Ranch & Coast Magazine

March 2024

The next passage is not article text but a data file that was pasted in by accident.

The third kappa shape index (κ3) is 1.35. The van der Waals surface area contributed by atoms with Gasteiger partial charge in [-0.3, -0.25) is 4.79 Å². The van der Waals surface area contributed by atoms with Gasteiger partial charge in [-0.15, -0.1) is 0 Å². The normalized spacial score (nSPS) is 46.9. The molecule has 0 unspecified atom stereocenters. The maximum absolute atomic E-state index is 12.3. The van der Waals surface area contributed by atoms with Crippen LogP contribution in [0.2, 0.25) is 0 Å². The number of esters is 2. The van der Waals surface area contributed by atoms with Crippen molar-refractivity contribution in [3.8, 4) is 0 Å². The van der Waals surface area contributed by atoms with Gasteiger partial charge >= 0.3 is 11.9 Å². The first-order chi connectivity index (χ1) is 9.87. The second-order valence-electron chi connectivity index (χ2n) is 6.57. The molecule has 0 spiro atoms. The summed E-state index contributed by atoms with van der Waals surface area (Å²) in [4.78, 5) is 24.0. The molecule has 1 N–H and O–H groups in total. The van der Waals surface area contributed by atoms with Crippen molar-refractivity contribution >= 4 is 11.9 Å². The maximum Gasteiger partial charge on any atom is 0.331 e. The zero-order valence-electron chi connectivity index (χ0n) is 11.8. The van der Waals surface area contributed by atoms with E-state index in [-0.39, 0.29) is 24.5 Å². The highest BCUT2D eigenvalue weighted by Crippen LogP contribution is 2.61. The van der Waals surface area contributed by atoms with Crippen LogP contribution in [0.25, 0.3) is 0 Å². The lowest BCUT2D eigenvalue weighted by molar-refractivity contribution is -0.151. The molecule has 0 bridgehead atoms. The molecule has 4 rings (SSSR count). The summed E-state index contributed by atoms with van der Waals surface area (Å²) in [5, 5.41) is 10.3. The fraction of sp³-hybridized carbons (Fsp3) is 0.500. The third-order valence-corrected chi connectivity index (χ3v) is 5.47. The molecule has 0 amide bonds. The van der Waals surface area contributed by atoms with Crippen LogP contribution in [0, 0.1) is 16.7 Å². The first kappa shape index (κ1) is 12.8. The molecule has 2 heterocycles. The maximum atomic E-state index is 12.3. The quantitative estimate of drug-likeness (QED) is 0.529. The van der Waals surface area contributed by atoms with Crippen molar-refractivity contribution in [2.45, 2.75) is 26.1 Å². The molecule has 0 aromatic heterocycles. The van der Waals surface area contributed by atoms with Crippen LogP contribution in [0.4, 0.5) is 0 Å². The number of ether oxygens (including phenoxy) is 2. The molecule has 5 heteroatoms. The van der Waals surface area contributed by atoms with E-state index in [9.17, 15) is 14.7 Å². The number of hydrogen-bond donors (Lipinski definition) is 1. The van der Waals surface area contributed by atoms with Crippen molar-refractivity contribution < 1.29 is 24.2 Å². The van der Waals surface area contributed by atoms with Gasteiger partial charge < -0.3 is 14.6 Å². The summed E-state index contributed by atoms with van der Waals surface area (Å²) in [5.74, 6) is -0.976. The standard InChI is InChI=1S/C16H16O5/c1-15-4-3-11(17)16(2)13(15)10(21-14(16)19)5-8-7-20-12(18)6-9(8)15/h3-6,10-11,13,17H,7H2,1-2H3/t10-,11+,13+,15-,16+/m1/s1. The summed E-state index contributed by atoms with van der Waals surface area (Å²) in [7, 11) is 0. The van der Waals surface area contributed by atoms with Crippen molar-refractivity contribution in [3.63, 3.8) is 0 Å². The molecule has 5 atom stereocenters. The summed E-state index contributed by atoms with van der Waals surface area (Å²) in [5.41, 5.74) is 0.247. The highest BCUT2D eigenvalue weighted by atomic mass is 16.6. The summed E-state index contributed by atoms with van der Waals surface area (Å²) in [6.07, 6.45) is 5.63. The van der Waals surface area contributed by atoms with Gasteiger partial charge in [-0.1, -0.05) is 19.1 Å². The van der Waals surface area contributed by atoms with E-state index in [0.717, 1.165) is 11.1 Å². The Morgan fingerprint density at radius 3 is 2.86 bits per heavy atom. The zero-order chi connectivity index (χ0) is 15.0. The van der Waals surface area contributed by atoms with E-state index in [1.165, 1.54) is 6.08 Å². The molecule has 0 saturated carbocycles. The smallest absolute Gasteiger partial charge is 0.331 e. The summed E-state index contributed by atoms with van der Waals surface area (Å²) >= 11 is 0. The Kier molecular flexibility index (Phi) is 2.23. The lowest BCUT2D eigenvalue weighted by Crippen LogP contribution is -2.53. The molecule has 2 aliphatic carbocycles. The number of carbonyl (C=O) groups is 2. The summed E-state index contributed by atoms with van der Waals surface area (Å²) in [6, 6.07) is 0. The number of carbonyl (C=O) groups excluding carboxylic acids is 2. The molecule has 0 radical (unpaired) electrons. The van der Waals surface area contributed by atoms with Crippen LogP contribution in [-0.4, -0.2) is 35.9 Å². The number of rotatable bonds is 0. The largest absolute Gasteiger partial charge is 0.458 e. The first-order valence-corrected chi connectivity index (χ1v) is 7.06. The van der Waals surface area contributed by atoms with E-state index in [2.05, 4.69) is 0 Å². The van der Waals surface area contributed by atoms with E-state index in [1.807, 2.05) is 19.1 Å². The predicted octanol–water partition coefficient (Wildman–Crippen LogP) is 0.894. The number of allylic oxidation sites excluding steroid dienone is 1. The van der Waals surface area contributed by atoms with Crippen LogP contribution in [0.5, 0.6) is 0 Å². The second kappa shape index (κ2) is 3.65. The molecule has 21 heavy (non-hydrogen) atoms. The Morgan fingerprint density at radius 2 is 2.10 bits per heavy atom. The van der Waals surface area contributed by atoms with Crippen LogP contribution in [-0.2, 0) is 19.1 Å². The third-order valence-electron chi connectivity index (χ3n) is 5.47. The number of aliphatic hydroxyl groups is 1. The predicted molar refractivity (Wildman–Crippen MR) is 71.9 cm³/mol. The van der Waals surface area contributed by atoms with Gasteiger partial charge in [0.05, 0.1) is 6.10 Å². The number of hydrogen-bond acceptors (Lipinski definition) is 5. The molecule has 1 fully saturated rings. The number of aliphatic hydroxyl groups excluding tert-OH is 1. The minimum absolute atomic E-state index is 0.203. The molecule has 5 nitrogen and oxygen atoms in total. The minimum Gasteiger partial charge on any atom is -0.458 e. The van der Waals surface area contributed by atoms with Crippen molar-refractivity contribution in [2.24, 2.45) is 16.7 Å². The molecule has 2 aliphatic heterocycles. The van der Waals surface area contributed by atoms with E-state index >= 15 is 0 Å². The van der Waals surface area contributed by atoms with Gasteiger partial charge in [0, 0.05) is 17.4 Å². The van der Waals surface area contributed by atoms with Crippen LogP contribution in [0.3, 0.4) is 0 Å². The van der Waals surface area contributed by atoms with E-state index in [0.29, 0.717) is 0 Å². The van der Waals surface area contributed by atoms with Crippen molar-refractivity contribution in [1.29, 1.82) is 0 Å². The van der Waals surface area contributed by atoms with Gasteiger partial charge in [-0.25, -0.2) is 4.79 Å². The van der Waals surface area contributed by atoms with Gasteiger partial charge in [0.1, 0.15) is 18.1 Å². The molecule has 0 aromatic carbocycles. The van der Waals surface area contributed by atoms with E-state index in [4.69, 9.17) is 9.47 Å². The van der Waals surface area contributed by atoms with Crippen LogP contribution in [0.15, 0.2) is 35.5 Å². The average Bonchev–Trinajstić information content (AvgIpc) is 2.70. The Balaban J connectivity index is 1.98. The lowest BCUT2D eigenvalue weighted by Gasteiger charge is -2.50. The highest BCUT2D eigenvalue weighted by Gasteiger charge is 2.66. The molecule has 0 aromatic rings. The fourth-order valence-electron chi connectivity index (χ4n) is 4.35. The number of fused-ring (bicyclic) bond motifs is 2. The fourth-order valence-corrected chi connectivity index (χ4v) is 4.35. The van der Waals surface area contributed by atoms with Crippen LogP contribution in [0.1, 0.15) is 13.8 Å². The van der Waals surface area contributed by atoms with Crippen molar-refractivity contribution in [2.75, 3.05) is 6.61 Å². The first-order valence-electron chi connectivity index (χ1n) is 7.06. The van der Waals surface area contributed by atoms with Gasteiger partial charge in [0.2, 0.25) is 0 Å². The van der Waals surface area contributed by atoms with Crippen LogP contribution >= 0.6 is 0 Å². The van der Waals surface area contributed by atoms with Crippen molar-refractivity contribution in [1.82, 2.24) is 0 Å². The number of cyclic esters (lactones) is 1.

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L ESS THAN AN HOUR DRIVE NORTH of downtown San Diego, we duck off the I-15 freeway into historic Old Town Temecula. e main drag is: Dusty. Rustic. Anachronistic. Driving down gridlocked Old Town Front Street, we pass throwback-named eateries like e Gambling Cowboy and Small Barn. My wife and I stop at the Swing Inn Cafe & BBQ, a local landmark since 1927, when Temecula was a working cattle town inhabited by real-deal cowboys. e Swing Inn was purchased in 2023 by Dean Norris. e actor played lawman Hank Schrader, brother-in-law to drug kingpin Walter White (Bryan Cranston), in the hit series Breaking Bad. Norris is a grounded, gregarious soul, often found working in the restaurant. He poses for customer selfies dozens of times a day. And he courteously agrees to meet right after flying back from New York City, where he's playing a recurring character in Law & Order. Two decades ago, Norris was living in Los Angeles and working at Baja Studios in Mexico. During one commute, he stopped in Temecula. It didn't take Norris and his wife, Bridget, long to decide this was the quiet, traditional town where they should buy a house and raise a family. "I like small towns," he says. "Not cities like L.A. or New York that impose themselves on you or your family. We wanted our kids to go to local schools and have this experience." Norris' two decades as a resident helped assuage locals that he'd be a trustworthy steward of the Swing Inn. By popular demand, he kept liver and onions on the menu. Norris also bought a customized set of smokers for brisket entrees and added dinner hours. He's got his sights set on two more Old Town plots: the next-door building (formerly Rancho Fruit Market) where he's planning an upscale bar/restaurant, and a nearby house he envisions as a high- end Italian eatery. I half-seriously ask Norris if he'll run for sheriff. He laughs. He's busy acting, growing a restaurant empire, and selling Schraderbräu, a real lager that's also a Breaking Bad reference. Temecula Valley is a hotbed of post-COVID expansion. Named by the native Luiseño Indians then interpreted through Spanish settlers, Temecula translates into English as "where the sun breaks through the mist." e population has broken through the 100,000 barrier. Temecula Wine Country (nestled between coast and mountains) is now home to 47 wineries spread across 33,000 acres. e New Inn is our home base for a three-day visit. It's small and posh, with five villas done in all-white decor. Centrally located atop a hill within the valley, e New Inn wins me over with vaulted ceilings, amply-sized bathrooms, and room service breakfast baskets filled with pastries, juices, and yogurt served in hinge-top glass bottles. With 47 to choose from, we can only drop in on a few wineries. Wiens Cellars, for example, recently changed ownership, but maintains a 2,000-name membership club and wisely kept on veteran staff who support a healthy mail-order business. e grand new experiment in town is Europa Village Wineries & Resort. When the vision is completed, Europa Village will be three side-by-side destinations set in Old-World recreations of Spanish (Bolero), French (C'est la Vie), and Italian (Vienza) villages. Don't miss the tapas-inspired menu by executive chef Hany Ali at Bolero Restaurante. >> @ranchandcoast RANCH & COAST MAGAZINE MARCH 2024 85 Actor Dean Norris, who purchased Swing Inn Cafe & BBQ last year The New Inn

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